The video game room had an awesome addition this year that was absent in prior years. The new space had enough room to set up a tournament theater in the middle of the room. It was a perfect setup for the space. Attendees would come in to check out something else, walk past, see a tournament in place, and join the crowd watching. It was great. I also started live tweeting during the tournaments, posting pictures as the events were happening.
Bulma enters the fray in the #SSBM tournament at #AD2014 pic.twitter.com/NRB1ezi7bA
— Anonymous Coward (@ddrfr33k) April 6, 2014
The tournaments went over really well this year, too. A full 18 people signed up for the random tournament, which was chaotic and hilarious. Every match was a different game, so nobody knew what game they were going to play, adding to the insanity of the tournament. And there there's...well...perhaps it's best described by the tweet that I posted during the tournament:
During one match, the dealer room department head walked past as a pocketbike racer match was loading up. She looked over and said, "What are you playing?"Only at the random tournament can #BurgerKing pocket bike racer be a serious match #AD2014 pic.twitter.com/cHgxCuSifF
— Anonymous Coward (@ddrfr33k) April 6, 2014
"Burger King Pocketbike Racer," I said.
Only at the random tournament can something like this happen! It was awesome and so much fun.
Now, the tech department had a nice little something planned for Gifford during the closing ceremonies. They had heard Gifford's assertion that he wasn't going to cry during the closing ceremonies. Upon hearing this, they decided to accept that challenge, and vowed that Gifford wouldn't even make it to the stage. During the weekend, they set out to talk to every staff member they could, and make a montage of multiple staffers thanking Gifford for the work that he did. Sure enough, he didn't even make it to the stage. They might have broken him, had he not regained composure on the stage. The big thing during closing ceremonies was the announcement of funds raised for the American Red Cross. Gifford handed the foreman's helmet to the new chairman, Jayson Stob, and the next convention's theme was announced. Detouritis: There is NO CURE!!! Those looking forward to next year can be assured that video gaming is already coming up with all sorts of ideas for the next con.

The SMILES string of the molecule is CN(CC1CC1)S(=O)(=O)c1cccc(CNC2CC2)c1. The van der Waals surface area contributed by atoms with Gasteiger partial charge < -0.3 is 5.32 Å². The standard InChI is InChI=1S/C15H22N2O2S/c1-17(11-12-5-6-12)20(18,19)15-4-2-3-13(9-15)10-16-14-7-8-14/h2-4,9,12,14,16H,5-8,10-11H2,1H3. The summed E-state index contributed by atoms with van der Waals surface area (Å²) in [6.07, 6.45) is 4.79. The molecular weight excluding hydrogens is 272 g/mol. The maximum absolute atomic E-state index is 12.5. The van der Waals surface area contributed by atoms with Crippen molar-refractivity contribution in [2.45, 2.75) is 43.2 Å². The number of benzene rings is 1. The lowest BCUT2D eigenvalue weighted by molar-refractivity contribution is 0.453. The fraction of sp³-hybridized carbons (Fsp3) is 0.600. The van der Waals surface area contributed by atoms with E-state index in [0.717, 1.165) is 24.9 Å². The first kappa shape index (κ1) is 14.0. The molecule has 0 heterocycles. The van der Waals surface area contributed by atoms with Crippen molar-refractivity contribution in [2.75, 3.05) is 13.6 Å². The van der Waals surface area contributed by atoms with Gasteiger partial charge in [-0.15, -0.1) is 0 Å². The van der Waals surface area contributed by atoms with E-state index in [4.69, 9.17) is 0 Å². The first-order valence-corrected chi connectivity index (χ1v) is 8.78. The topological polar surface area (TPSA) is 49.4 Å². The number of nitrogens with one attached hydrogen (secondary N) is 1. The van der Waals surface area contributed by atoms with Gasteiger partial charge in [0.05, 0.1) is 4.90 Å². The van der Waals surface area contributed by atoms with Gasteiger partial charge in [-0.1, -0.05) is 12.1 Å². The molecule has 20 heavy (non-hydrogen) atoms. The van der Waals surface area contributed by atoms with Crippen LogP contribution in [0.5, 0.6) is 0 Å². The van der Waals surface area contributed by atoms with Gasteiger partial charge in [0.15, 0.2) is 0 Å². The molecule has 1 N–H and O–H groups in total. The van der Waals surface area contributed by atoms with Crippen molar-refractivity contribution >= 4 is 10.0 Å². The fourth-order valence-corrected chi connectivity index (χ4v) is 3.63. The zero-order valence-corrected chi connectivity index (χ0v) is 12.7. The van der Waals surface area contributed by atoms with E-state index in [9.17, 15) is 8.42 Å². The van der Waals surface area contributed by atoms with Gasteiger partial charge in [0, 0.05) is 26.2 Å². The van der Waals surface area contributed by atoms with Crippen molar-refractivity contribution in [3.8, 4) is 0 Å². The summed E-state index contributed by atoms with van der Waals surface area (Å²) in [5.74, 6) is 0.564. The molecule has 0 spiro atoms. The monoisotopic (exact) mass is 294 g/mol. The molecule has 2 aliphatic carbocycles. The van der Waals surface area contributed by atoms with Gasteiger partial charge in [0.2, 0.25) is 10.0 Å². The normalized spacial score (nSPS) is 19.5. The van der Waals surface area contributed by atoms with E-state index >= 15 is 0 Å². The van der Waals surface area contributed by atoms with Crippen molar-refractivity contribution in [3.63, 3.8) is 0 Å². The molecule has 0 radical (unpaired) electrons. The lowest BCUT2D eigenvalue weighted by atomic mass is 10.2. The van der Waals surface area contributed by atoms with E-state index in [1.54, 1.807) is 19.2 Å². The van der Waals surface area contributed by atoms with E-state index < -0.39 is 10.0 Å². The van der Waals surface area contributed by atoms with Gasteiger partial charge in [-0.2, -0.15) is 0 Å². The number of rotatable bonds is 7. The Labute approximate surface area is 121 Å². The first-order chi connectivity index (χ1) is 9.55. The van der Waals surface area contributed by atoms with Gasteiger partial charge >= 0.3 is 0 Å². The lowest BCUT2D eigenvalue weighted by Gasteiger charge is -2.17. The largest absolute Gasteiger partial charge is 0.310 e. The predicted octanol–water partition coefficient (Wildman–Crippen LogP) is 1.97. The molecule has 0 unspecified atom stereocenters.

And once again, we as a convention did a whole lot of good. As announced during the closing ceremonies, Anime Detour raised $17,197.34 for the American Red Cross. Another attendee ran a room party that gave out free waffles and accepted donations for the charity Child's Play. This drive raised over $600, which will be used by the charity to buy toys and games for kids in hospitals. If you ever get the chance, donate to Child's Play. They do a whole lot of good, and every little bit helps.
This year was not without its trouble. Like every year, there will be at least a handful of medical emergencies, disorderly drunks, and other instigators. Overall, though, the people that show up do so because they love attending. They come because they love what we do. They come because they want to contribute just as much as the staff. And that's what makes this con awesome. I can't wait for next year, and I can't wait to see what Stob has planned to combat the detouritis. Hopefully I'll see you among the infected.